One of the most destructive judgments people can make is when they take it upon themselves to judge other people for using their God-given gifts and talents. This most often happens when a person’s destiny involves being visible or known. When a person steps out in confidence to do what God has called him or her to do, there are always going to be those judgmental busybodies who poke their heads up out of their holes to proclaim that this one or that one is “prideful”. We’ve all seen it. And it’s pathetic. Only the Lord can judge whether a person is being prideful or whether they’re simply moving, without apology, into their destinies. In order to prove we’re not prideful, do we have to go around feeling guilty for every success we’re blessed with? Absolutely not and those who insist that we do should probably check their own motives.

   Does this sound harsh? Perhaps, but judging people for being prideful has been the shipwreck of more destinies than we even want to know.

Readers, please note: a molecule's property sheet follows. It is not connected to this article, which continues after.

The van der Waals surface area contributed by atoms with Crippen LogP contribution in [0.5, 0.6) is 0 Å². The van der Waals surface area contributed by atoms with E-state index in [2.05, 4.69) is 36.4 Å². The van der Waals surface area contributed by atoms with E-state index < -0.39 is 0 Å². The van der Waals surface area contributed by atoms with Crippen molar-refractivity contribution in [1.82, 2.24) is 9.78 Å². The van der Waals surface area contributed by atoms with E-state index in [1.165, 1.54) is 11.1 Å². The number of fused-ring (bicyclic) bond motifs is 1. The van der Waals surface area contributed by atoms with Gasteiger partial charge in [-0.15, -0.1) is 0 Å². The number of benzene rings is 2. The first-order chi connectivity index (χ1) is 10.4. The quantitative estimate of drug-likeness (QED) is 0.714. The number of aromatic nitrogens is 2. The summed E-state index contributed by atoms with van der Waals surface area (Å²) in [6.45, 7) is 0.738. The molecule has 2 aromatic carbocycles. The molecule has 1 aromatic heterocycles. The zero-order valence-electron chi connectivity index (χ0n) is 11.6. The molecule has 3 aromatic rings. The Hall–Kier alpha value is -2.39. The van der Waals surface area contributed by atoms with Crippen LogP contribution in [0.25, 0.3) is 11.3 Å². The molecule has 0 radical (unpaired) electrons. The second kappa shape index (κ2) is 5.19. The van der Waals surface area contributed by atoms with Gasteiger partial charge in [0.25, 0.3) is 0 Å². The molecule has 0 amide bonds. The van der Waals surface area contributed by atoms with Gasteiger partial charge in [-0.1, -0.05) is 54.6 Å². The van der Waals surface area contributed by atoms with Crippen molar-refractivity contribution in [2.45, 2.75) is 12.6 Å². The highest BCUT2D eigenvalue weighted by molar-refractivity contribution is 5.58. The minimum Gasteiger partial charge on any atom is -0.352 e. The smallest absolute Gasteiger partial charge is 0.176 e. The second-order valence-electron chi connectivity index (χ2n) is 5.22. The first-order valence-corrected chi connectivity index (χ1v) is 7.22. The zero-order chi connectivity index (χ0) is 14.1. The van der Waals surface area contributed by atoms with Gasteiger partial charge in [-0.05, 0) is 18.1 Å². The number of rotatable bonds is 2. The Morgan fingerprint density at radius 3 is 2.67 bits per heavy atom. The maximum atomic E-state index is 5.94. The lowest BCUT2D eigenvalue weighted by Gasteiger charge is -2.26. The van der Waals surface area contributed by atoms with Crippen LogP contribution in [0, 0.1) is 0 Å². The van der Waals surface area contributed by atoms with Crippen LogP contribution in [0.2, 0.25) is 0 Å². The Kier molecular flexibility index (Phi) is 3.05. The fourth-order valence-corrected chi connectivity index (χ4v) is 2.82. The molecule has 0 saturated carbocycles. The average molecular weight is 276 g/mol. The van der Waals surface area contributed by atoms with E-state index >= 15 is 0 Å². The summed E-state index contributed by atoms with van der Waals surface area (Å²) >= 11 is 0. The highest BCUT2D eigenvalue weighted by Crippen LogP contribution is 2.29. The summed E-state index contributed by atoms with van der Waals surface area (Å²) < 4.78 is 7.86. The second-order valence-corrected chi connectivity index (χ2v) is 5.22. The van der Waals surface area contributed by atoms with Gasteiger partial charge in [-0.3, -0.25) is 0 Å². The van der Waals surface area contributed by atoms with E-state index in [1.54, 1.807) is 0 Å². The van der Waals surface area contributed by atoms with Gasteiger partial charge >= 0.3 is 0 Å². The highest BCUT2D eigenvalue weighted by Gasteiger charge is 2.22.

Labeling motives as “prideful” has sidelined many a good and honest person for fear that, because someone says they’re prideful, then it must be true—so they quit.

   Here’s a fact: many Pharisees called Jesus names because he had the audacity to claim he was the Son of God and to forgive sin. And yet he didn’t apologize for it—he simply ignored them and moved in what he was born to do.

“Their Fruits”

   In terms of “judging” people for their fruit, here’s a good rule of thumb for deciding whether we need to be critiquing anybody: If the person’s words or actions don’t directly involve us (or they’re not trying to sell us something), we don’t need to be speculating on their motives. The only people who would need to do that are folks in authority whose job description includes “fruit inspector”—a pastor, parent, employer or District Attorney. Otherwise, other people’s motives are none of our business. Here’s a novel idea: If we think someone’s motives need an overhaul, pray for them.

   The end game is this: We need to be careful in judging ourselves and others for wrong motives. It’s destructive. There’s never been a tendency toward “wrong motives” that’s ever been cured by a beatdown. If we feel that anyone’s motives are in question, including our own, there’s only one Fruit Inspector we should be talking to.

   That’s the only way to be free of the motive trap.



Cynthia Noble